The names of the kernel and initrd may differ and the hd0,0 represents my /dev/hda1 (that's where I put the boot directory). My partitions are /boot (hda1), / (hda2 and swap (hda3). Yours may differ.

And the every helpful GRUB Tutorial

In case you're wondering why I posted this, it's because I just wanted the information kept somewhere other than on my machine or in my home. Yes I wrote this down but I like to use the internet as a backup. Just in case.

So my next project is to take one of my other computers and move Mr. House onto it. I think I'll use a flash card and no swap. I'll have to figure out what to do with the data it creates. I don't want it to write to flash. Meanwhile the batteries are on their way. Hopefully I'll figure out how to lower my total energy costs for my home in the process as I hear NJ is about to see a huge jump in energy costs. The energy companies are paying 50% more for their fuel and that snow ball in coming this way. Yikes!


At 2/17/2006 9:03 AM, Blogger steve said...

I like Recovery Is Possible as a rescue image - it comes as a 30 meg ISO, but there's an option to dump it into a USB key, too. SuperRescue is good for rescuing really screwed up systems (especially ones with software raid) but it's getting a bit long in the tooth now.

At 2/17/2006 10:19 AM, Blogger Neil Cherry said...

Thanks, I'll check that out. I like the grub iso that RIP has, it gives me the first line of repair, being able to boot to the original drive to see how damaged it is.

At 2/20/2006 11:42 AM, Blogger steve said...

Coincidentally, I got to use RIP this morning to copy a remote server to a local server. I used "sfdisk /dev/hda > /floppy/hda.out" on the remote server to get the partition table image, then did "sfdisk /dev/hda < /floppy/hda.out" on the client. Once I had the partitions created (and formatted), I mounted them on /mnt (/mnt/usr. /mnt/var, etc) and used the following commands:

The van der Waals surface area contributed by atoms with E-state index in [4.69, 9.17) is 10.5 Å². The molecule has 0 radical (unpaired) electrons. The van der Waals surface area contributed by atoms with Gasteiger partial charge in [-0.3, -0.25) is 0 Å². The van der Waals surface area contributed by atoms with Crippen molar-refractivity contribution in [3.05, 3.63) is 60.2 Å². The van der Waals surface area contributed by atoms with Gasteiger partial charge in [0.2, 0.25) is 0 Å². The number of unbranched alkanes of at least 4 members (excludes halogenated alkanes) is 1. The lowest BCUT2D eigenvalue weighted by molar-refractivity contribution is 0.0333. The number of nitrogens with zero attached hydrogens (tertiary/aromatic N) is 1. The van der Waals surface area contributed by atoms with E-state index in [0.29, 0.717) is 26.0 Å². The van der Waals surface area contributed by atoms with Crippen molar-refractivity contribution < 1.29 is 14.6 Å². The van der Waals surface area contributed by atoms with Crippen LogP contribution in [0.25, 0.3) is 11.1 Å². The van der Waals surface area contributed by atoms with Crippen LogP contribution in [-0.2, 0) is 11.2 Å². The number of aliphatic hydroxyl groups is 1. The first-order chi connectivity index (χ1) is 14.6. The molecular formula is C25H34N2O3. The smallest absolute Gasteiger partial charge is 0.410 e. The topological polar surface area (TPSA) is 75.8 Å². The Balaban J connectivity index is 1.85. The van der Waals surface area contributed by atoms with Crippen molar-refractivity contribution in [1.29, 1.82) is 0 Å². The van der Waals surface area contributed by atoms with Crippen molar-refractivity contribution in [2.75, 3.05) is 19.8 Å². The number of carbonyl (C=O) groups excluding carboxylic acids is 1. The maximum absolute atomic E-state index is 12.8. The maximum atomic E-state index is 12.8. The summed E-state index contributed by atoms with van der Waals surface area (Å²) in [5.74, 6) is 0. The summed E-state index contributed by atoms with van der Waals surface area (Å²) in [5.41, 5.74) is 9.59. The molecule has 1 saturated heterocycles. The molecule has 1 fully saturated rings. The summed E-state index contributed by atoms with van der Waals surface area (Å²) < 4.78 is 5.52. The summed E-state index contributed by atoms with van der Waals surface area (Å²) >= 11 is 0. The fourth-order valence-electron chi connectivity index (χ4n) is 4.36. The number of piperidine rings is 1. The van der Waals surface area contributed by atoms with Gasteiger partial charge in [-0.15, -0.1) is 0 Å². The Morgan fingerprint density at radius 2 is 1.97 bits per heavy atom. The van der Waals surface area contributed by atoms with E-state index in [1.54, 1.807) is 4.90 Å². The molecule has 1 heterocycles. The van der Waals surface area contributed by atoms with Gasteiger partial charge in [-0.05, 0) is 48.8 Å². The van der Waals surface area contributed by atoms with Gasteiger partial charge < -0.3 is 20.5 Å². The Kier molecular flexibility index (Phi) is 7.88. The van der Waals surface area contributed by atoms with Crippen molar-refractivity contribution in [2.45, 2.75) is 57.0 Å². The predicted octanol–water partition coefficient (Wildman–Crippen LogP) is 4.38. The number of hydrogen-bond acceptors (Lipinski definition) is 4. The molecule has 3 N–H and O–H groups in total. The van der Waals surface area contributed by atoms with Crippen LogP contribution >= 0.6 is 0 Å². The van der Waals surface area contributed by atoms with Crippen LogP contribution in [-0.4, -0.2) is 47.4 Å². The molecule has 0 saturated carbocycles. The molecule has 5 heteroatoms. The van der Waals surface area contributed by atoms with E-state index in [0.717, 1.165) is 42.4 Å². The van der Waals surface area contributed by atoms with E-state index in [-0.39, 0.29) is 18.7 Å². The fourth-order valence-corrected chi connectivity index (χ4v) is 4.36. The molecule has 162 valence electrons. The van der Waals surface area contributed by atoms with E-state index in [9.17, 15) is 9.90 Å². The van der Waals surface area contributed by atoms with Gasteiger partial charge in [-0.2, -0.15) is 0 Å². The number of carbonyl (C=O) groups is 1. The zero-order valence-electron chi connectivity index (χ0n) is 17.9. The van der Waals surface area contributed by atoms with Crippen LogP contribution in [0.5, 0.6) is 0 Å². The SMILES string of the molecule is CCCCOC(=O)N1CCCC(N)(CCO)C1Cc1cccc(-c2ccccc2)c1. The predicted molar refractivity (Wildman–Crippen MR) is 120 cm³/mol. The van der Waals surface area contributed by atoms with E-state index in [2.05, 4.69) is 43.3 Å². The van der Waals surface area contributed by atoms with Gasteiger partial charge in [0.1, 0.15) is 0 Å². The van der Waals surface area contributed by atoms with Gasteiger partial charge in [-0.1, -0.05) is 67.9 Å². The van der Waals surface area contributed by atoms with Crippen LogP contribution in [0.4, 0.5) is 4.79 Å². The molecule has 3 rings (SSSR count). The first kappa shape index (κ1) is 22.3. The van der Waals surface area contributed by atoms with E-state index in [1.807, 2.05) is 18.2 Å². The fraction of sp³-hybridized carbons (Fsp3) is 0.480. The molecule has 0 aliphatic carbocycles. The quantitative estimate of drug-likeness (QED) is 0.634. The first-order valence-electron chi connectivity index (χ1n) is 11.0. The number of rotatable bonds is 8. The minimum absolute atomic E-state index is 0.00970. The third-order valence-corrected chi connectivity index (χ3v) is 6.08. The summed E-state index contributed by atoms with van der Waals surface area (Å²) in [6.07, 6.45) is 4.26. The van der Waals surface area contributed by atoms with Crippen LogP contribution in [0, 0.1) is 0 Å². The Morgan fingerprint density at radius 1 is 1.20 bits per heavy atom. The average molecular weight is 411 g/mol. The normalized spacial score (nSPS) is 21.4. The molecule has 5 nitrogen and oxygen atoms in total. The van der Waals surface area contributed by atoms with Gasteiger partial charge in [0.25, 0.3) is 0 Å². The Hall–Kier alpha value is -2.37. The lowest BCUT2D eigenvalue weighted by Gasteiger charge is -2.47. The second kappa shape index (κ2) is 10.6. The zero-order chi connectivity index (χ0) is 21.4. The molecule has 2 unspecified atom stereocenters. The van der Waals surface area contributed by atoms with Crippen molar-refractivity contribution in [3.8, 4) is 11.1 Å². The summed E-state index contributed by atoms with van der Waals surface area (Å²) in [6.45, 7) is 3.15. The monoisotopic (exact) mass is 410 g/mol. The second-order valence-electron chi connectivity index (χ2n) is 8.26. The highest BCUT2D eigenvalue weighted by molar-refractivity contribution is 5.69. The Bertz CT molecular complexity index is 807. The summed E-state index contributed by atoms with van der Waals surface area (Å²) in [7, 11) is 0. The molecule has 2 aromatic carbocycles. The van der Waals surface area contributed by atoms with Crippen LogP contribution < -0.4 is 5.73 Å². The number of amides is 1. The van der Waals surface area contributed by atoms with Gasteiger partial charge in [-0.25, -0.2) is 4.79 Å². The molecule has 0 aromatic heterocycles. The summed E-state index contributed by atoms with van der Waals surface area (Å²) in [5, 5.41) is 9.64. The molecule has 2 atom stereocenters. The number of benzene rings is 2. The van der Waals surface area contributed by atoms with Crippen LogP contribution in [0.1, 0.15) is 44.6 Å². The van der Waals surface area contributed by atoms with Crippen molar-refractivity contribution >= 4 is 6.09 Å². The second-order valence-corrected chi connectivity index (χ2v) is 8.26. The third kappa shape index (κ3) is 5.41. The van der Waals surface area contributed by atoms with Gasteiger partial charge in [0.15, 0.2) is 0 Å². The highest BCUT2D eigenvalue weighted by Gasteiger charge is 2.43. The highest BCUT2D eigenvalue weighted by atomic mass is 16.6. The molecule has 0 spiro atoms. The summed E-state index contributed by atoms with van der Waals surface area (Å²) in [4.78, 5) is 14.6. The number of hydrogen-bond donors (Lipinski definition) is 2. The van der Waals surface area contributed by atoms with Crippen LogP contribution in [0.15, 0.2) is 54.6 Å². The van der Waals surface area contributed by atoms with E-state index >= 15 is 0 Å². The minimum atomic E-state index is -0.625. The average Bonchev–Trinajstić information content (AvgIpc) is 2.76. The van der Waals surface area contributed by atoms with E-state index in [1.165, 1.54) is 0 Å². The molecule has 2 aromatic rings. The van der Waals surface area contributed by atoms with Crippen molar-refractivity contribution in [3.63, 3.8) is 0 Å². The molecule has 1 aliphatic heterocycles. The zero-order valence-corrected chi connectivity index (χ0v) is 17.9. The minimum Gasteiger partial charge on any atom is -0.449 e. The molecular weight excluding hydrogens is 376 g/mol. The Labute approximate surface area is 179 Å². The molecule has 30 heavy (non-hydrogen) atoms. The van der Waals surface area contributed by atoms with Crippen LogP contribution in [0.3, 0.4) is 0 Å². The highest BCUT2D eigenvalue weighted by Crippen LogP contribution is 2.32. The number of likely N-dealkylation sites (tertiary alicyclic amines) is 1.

( ssh -C root@remoteserver 'cd / && tar -cf - `ls ./ | grep -v proc | grep -v sys` ) | ( cd /mnt && tar -xvf -) ; mkdir /mnt/proc /mnt/sys ; grub-install /dev/hda

45 minutes later (for various reasons, this was using a Cisco switch locked at 10 meg half duplex) I had the new server ready to go, and a very relieved client :-)

The only real trickery is using the backticks for ls in the remote tar - /proc and /sys aren't real filesystems so must be excluded. Compression probably wouldn't help on anything faster than 100 meg, too.

At 3/24/2006 11:17 AM, Blogger Neil Cherry said...

Just an update on this subject. Looks like the trouble maker may have been 3 bad Western Digital drive (all 40G). They all behave the same way, run for a while and then the system locks up. I know this because I've upgraded from FC2/3 (Fedora Core 2/3, quasie-mess) to FC 4 (where the lockups began) to FC5. When I put the 2G drive with Gentoo the system runs stable. Also the problem follows the drives. Right now I'm backing everything up and moving the data over to FC5. So far I'm not liking FC5 as much as I did FC4. I am really shocked at how little Gentoo took up space (ran on a 2 G disk with a Gig spare, running jabber, asterisk and Misterhouse). FC5 loaded at 15G and I'm still fooling with installing packages (I think everything is loaded but I still have to install with a software installer, really annoying!).